The widespread theft of ancient artifacts and other Ukrainian museum exhibits by Russian invaders should be considered a war crime, Ukraine’s Culture Minister Oleksandr Tkachenko, has said.
In an interview with The Associated Press on Sunday, Tkachenko said that since the beginning of Moscow’s invasion in February, Russian soldiers have stolen artifacts from around 40 Ukrainian museums.
According to Tkachenko, the looting and destruction of cultural sites and museums has generated losses estimated in the hundreds of millions of euros and includes the famous ‘Hun tiara’. The tiara, or diadem, is a 1,500-year-old golden treasure inlaid with precious stones, from the rule of Attila the Hun.
The priceless artifact is now missing from its home at the museum in Melitopol, after the city was captured in the early days of the invasion and Russian troops stole it and took it to an unknown location. At least 1,700 other artifacts have been stolen from the museum along with the tiara, museum officials who tried to hide the collection in a basement confirmed.
“The attitude of Russians toward Ukrainian cultural heritage is a war crime,” Tkachenko told The Associated Press. “These are ancient finds. These are works of art. They are priceless,” said Oleksandr Symonenko, chief researcher at Ukraine’s Institute of Archaeology. “If culture disappears, it is an irreparable disaster.”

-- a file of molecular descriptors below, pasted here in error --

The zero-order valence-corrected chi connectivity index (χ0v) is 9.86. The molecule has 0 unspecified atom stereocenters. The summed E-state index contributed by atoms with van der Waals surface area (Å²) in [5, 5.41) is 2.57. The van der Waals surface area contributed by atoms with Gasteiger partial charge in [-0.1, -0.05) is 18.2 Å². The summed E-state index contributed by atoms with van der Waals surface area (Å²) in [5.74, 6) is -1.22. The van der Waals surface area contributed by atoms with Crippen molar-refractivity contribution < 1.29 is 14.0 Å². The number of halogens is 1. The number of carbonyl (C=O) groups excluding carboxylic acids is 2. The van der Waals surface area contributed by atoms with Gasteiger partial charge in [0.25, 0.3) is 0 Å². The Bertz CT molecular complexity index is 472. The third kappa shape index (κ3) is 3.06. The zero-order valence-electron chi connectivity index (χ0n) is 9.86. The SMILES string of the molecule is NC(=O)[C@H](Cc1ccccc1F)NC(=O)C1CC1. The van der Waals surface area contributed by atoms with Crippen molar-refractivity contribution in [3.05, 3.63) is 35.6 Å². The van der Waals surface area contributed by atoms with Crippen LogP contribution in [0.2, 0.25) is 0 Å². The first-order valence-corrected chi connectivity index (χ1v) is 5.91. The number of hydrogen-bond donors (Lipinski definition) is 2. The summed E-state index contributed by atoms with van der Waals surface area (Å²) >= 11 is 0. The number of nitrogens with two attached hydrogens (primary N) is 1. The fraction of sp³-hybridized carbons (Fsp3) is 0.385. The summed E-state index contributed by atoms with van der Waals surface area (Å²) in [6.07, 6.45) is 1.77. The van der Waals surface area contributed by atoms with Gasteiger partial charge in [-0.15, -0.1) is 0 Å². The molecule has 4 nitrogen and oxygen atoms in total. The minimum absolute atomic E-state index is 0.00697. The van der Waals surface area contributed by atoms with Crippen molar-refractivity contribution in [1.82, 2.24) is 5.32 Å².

From various museums in Mariupol, a major city in the east of Ukraine that remains under Russian occupation, exiled city council staff said Russian forces looted more than 2,000 items. Included in the stolen haul were pieces of art, a handwritten Torah scroll, and a 200-year-old bible.
Museum staff in Ukraine’s capital have also been forced to undertake emergency measures to protect Ukrainian history and culture. “We are afraid of the Russian occupiers because they destroy everything that can be identified as Ukrainian,” said Director of the Museum of Historical Treasures of Ukraine, Natalia Panchenko.
When Russian troops entered Kyiv before being repelled by Ukrainian forces, Panchenko decided to live inside the museum, frantically removing artifacts from displays, hiding artifacts, and removing the plaque on the museum’s entrance in an effort to confuse potential Russian looters. Now, only copies of exhibits are on display.
In scenes reminiscent of Nazi Germany’s plundering of European history and the destruction of cultural identity, across Ukraine, a long list of cultural and historical sites have been hit by Russia’s brutal attempts to steal or erase Ukrainian culture.
“These are museums, historical buildings, churches – everything built and created by generations of Ukrainians,” Ukraine’s first lady, Olena Zelenska, said in September during a visit to a Ukrainian museum in New York. “This is a war against our identity.”
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